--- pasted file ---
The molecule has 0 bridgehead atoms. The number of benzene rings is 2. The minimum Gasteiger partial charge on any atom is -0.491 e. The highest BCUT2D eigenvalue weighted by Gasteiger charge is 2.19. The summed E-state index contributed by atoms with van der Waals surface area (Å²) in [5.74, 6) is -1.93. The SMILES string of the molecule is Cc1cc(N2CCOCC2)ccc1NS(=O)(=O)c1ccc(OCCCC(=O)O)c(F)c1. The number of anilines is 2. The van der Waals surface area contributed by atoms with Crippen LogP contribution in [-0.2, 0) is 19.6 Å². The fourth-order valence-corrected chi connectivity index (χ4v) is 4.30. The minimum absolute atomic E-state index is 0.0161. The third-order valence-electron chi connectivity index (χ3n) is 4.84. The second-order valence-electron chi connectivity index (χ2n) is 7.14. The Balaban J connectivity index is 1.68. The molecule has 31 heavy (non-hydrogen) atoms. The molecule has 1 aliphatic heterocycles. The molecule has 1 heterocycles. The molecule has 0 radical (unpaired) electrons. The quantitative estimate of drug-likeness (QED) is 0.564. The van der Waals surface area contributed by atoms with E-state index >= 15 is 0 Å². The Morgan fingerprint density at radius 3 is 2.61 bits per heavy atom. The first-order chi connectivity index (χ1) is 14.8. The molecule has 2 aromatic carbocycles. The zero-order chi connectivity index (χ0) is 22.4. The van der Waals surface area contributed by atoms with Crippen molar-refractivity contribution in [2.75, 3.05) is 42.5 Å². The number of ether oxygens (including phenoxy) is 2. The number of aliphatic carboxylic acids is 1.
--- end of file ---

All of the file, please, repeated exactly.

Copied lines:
The molecule has 0 bridgehead atoms. The number of benzene rings is 2. The minimum Gasteiger partial charge on any atom is -0.491 e. The highest BCUT2D eigenvalue weighted by Gasteiger charge is 2.19. The summed E-state index contributed by atoms with van der Waals surface area (Å²) in [5.74, 6) is -1.93. The SMILES string of the molecule is Cc1cc(N2CCOCC2)ccc1NS(=O)(=O)c1ccc(OCCCC(=O)O)c(F)c1. The number of anilines is 2. The van der Waals surface area contributed by atoms with Crippen LogP contribution in [-0.2, 0) is 19.6 Å². The fourth-order valence-corrected chi connectivity index (χ4v) is 4.30. The minimum absolute atomic E-state index is 0.0161. The third-order valence-electron chi connectivity index (χ3n) is 4.84. The second-order valence-electron chi connectivity index (χ2n) is 7.14. The Balaban J connectivity index is 1.68. The molecule has 31 heavy (non-hydrogen) atoms. The molecule has 1 aliphatic heterocycles. The molecule has 1 heterocycles. The molecule has 0 radical (unpaired) electrons. The quantitative estimate of drug-likeness (QED) is 0.564. The van der Waals surface area contributed by atoms with E-state index >= 15 is 0 Å². The Morgan fingerprint density at radius 3 is 2.61 bits per heavy atom. The first-order chi connectivity index (χ1) is 14.8. The molecule has 2 aromatic carbocycles. The zero-order chi connectivity index (χ0) is 22.4. The van der Waals surface area contributed by atoms with Crippen molar-refractivity contribution in [2.75, 3.05) is 42.5 Å². The number of ether oxygens (including phenoxy) is 2. The number of aliphatic carboxylic acids is 1.